We will also see the first phones with the new Qualcomm SnapDragon processor, a 1-GHz processor that will bring a lot of new power and features to wireless phones. We are approaching the “ultimate” device from two directions: from the computer industry that wants to bring us ultra-mobile devices that will no longer fit in our pockets, and from the wireless industry where size and shape are important and functionality will be as good, if not better, than the computer devices with wireless capabilities added.


We will also see the first notebooks with the Qualcomm Gobi “universal” wireless chipset supporting GSM/UMTS and CDMA/EV-DO, giving notebook vendors the ability to build a single notebook model and ship it worldwide, giving customers the ability to sign up for the network of their choice and then travel almost worldwide, buying data by the day using either technology.


There will be more handset surprises and we will see some combination WiMAX/CDMA devices for the Sprint WiMAX network (at least they will be announced), and I think there are some real surprises out there waiting to be unveiled this year, including ideas that will continue to change how we view and use our wireless devices.




All I wanted for Christmas was two things. The first was an application I could use on my desktop computer to configure my new phone, load the address book the way I want it to be, set my ringtones, load pictures and otherwise be able to set all of the menus on the phone. The second was to see the first set of really smart wireless applications for the Internet, not browser-driven but driven from within the applications. You know, what we have been talking about since 2000 when Barney Dewey, one of our business partners, first wrote about active content in the pages of our Outlook on Mobile Computing.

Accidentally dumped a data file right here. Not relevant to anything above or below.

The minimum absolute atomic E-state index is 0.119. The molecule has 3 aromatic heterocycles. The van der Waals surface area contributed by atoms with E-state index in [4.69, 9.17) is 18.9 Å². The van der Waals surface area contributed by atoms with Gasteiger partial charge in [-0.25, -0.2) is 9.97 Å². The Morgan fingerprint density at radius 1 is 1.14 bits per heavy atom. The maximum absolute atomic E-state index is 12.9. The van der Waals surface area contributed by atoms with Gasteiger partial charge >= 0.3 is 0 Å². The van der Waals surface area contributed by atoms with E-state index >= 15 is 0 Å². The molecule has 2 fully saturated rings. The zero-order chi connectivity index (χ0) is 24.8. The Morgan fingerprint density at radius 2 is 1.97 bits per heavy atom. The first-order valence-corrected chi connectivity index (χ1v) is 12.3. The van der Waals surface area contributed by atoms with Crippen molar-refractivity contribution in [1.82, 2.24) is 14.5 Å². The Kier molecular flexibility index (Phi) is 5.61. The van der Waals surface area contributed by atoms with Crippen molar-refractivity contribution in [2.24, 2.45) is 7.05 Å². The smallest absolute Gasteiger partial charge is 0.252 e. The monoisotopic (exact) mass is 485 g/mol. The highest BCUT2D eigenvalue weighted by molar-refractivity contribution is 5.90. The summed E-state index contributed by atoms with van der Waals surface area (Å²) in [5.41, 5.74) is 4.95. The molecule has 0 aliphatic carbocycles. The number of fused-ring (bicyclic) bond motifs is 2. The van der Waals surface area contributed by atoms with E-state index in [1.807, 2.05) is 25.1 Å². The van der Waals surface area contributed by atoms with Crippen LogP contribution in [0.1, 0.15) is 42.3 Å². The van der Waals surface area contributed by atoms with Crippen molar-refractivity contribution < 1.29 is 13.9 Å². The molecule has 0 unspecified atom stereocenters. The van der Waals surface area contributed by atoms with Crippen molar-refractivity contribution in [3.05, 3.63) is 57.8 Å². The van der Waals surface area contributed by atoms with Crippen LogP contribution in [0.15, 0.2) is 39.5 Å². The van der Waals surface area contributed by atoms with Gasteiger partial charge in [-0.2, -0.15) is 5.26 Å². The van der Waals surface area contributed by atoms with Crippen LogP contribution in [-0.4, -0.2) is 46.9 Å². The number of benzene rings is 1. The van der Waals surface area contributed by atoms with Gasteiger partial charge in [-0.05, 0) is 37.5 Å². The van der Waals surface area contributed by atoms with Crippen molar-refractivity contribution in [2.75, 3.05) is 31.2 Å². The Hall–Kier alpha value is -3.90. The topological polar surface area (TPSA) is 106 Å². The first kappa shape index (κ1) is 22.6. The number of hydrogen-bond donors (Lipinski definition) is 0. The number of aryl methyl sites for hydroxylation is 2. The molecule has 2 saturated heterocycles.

Santa did not deliver either of these things to me, but perhaps we will see at least the beginnings of one or both this year. A couple of the folks at Google seem to get it. One comment we heard from a Google representative during a recent panel was that he was frustrated that he could not simply select an address in his address book and have Google Earth automatically find it for him. This would, of course, apply to locations and directions as well. But the applications can be even smarter than that―a lot smarter.




I could go on about many other subjects, but I will have plenty of opportunities in the coming year’s commentaries and blog entries. This small glimpse into what I expect in 2008 is indicative of why I believe 2008 will be a pivotal year for wireless! Stay tuned.


Andrew M. Seybold